Clusters can be identified using five different mechanisms within SeqExpress:
The results of each analysis are added to the Gene Tab as a new item, the clusters can be viewed by selecting the (+) symbol. (see opposite).
SeqExpress also provides tools for refining and validating clusters, calculating projections (using covariance or cooccurance) and transforming the data.
Further information about how the models are generated is available. There are three stages in generating models:
Once the models have been generated they will be placed in the model tab. It is then possible to fit additional data sets to the model (e.g. fit a set of disease experiments to a set of normal/control experiments). To do this select the Edit>Models>Fit Data and then choose the model you wish to use and then the set of experiments you wish to have fitted. Once the data sets have been fitted to the model and the probabilities for each calculated the results will be placed in the model tab in a tree beneath the original model. Every time a fitting operation is performed new probabilities are calculated which reflect how similar the data is to each of the models (see example table below).



Original data used to create the models. The probabilities correspond to how much the gene expression values effected the model parameters. As these are probabilities they sum to 1. 
The probabilities for a second set of data can be generated by fitting the data to the models. The models are unchanged, and the probability reflects how similar the data is to each of the models. 
When you have generated the models (and optionally fitted additional experiment data to them), you can generate clusters. Clusters can be generated:


Probabilities describing the behaviour of genes in both data sets:. Model1>1 is the probability of the gene being associated with Model 1 in the first data set, and Model 1 in the second data set; Model 1>2 is the probability of the gene being associated with Model 1 in the first data set and Model 2 in the second data set; and so on.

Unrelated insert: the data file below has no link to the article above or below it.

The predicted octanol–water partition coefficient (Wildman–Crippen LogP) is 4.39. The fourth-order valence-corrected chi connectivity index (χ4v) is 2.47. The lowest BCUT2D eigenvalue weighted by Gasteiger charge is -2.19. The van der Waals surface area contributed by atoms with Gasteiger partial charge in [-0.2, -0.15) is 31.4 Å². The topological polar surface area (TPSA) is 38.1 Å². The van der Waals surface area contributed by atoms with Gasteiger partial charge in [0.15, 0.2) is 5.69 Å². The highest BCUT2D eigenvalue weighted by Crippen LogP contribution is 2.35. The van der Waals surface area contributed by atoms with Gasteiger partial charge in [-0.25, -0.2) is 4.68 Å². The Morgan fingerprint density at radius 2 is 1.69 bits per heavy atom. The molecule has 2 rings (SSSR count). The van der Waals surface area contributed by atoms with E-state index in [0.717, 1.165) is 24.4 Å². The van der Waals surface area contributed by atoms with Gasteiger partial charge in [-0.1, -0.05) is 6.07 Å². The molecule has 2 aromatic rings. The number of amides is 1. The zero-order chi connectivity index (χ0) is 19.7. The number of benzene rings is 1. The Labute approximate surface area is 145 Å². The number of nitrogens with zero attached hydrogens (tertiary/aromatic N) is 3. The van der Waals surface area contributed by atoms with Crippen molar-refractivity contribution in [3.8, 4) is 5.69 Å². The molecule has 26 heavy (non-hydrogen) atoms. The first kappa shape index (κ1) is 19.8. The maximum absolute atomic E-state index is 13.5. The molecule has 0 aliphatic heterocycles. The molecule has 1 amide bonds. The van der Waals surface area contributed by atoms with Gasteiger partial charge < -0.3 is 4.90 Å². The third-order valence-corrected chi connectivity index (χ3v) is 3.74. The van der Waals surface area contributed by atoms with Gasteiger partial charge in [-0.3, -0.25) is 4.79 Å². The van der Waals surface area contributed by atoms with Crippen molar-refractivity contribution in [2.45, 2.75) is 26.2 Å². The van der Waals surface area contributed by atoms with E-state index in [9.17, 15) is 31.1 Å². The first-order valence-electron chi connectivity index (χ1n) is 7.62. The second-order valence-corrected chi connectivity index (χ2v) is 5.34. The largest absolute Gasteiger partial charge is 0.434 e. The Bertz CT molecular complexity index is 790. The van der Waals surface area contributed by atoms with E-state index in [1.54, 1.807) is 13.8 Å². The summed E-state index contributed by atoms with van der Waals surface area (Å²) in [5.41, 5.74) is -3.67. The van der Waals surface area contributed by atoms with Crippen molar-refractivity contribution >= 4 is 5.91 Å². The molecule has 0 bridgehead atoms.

The purpose of assigning genes to these clusters is to organize genes into clusters which show those genes whose behaviour has altered in some significant way (e.g. in the control experiments the gene behaves like a gene that was active in G1 phase, and in the disease tissue experiments it behaves like a house keeping gene) as well as those whose behaviour has remained the same. You can visualise both the fitted and original data (using the View>View Model menu, and selecting both the original model and fitted data), and study how genes have migrated between behaviours. It is interesting to note that we generally see the following types of behaviour:
It is worth noting the crudeness of this approach, we are simply using the expression profiles to define the models and are not using other aspects of biological knowledge. We can extend the approach to bring in other aspects of biological knowledge  we can combine our knowledge of gene location and gene expression to produce clusters which represent genes which have a high probability of being coexpressed.
The models and the data fitted to them can be viewed using the probability viewer.
Further information about how the graphs are generated is available. There are four stages in generating a graph:
Once the graph has been generated it will be placed in the graph tab. From the graph tab popup menu or the Edit> Graph>Generate Clusters menu you can generate partitions (and thus clusters) based on the generated graph. When generating the clusters you need to choose the both the method for the partitioning (do you want to have irregular or regular sized clusters) and the approximate size of the clusters (if you select to find irregular sized partitions then the size is the minimum size of a partition). Regular sized partitions are found using Metis, irregular sized partitions are found using an inbuilt max/min algorithm.